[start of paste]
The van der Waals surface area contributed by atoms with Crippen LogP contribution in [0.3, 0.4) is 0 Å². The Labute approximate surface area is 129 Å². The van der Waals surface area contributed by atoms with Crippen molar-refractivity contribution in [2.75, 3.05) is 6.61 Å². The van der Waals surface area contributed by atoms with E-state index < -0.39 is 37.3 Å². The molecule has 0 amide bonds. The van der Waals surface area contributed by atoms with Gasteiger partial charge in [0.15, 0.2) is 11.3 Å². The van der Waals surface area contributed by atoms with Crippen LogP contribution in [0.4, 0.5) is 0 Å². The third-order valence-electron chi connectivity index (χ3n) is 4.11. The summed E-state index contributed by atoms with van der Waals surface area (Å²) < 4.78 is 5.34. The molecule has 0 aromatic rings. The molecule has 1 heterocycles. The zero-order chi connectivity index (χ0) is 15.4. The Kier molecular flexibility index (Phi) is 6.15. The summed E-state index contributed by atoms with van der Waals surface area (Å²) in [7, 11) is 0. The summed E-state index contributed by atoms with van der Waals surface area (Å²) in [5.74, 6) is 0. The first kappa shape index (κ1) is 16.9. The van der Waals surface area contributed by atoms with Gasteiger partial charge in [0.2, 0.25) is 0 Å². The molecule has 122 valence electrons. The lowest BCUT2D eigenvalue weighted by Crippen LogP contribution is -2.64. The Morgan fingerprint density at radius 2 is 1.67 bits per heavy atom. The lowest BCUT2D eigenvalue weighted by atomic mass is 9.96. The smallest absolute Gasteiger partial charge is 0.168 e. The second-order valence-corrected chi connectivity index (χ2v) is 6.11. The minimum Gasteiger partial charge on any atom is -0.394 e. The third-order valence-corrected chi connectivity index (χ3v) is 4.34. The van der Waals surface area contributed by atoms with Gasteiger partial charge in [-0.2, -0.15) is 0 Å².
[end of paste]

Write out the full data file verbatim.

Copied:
The van der Waals surface area contributed by atoms with Crippen LogP contribution in [0.3, 0.4) is 0 Å². The Labute approximate surface area is 129 Å². The van der Waals surface area contributed by atoms with Crippen molar-refractivity contribution in [2.75, 3.05) is 6.61 Å². The van der Waals surface area contributed by atoms with E-state index < -0.39 is 37.3 Å². The molecule has 0 amide bonds. The van der Waals surface area contributed by atoms with Gasteiger partial charge in [0.15, 0.2) is 11.3 Å². The van der Waals surface area contributed by atoms with Crippen LogP contribution in [0.4, 0.5) is 0 Å². The third-order valence-electron chi connectivity index (χ3n) is 4.11. The summed E-state index contributed by atoms with van der Waals surface area (Å²) < 4.78 is 5.34. The molecule has 0 aromatic rings. The molecule has 1 heterocycles. The zero-order chi connectivity index (χ0) is 15.4. The Kier molecular flexibility index (Phi) is 6.15. The summed E-state index contributed by atoms with van der Waals surface area (Å²) in [7, 11) is 0. The summed E-state index contributed by atoms with van der Waals surface area (Å²) in [5.74, 6) is 0. The first kappa shape index (κ1) is 16.9. The van der Waals surface area contributed by atoms with Gasteiger partial charge in [0.2, 0.25) is 0 Å². The molecule has 122 valence electrons. The lowest BCUT2D eigenvalue weighted by Crippen LogP contribution is -2.64. The Morgan fingerprint density at radius 2 is 1.67 bits per heavy atom. The lowest BCUT2D eigenvalue weighted by atomic mass is 9.96. The smallest absolute Gasteiger partial charge is 0.168 e. The second-order valence-corrected chi connectivity index (χ2v) is 6.11. The minimum Gasteiger partial charge on any atom is -0.394 e. The third-order valence-corrected chi connectivity index (χ3v) is 4.34. The van der Waals surface area contributed by atoms with Gasteiger partial charge in [-0.2, -0.15) is 0 Å².